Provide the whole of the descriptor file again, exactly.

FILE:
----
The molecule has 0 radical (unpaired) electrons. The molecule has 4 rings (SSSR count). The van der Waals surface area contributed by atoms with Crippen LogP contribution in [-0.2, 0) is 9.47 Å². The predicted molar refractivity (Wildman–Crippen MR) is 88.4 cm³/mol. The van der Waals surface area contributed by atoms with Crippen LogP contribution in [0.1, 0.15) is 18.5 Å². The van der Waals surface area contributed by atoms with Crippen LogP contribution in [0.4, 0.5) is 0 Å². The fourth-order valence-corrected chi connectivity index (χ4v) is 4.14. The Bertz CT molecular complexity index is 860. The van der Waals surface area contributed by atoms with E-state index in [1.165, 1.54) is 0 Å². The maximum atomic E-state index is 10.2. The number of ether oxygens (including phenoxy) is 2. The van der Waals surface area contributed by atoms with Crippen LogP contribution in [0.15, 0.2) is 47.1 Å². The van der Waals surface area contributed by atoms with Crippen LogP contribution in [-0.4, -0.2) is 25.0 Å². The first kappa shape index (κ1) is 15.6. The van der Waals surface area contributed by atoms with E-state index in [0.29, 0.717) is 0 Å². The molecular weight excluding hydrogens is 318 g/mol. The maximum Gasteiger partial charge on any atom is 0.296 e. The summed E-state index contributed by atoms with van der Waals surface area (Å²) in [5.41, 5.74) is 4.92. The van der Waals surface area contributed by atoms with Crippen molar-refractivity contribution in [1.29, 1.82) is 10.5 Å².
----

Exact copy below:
The molecule has 0 radical (unpaired) electrons. The molecule has 4 rings (SSSR count). The van der Waals surface area contributed by atoms with Crippen LogP contribution in [-0.2, 0) is 9.47 Å². The predicted molar refractivity (Wildman–Crippen MR) is 88.4 cm³/mol. The van der Waals surface area contributed by atoms with Crippen LogP contribution in [0.1, 0.15) is 18.5 Å². The van der Waals surface area contributed by atoms with Crippen LogP contribution in [0.4, 0.5) is 0 Å². The fourth-order valence-corrected chi connectivity index (χ4v) is 4.14. The Bertz CT molecular complexity index is 860. The van der Waals surface area contributed by atoms with E-state index in [1.165, 1.54) is 0 Å². The maximum atomic E-state index is 10.2. The number of ether oxygens (including phenoxy) is 2. The van der Waals surface area contributed by atoms with Crippen LogP contribution in [0.15, 0.2) is 47.1 Å². The van der Waals surface area contributed by atoms with Crippen LogP contribution in [-0.4, -0.2) is 25.0 Å². The first kappa shape index (κ1) is 15.6. The van der Waals surface area contributed by atoms with E-state index in [0.29, 0.717) is 0 Å². The molecular weight excluding hydrogens is 318 g/mol. The maximum Gasteiger partial charge on any atom is 0.296 e. The summed E-state index contributed by atoms with van der Waals surface area (Å²) in [5.41, 5.74) is 4.92. The van der Waals surface area contributed by atoms with Crippen molar-refractivity contribution in [1.29, 1.82) is 10.5 Å².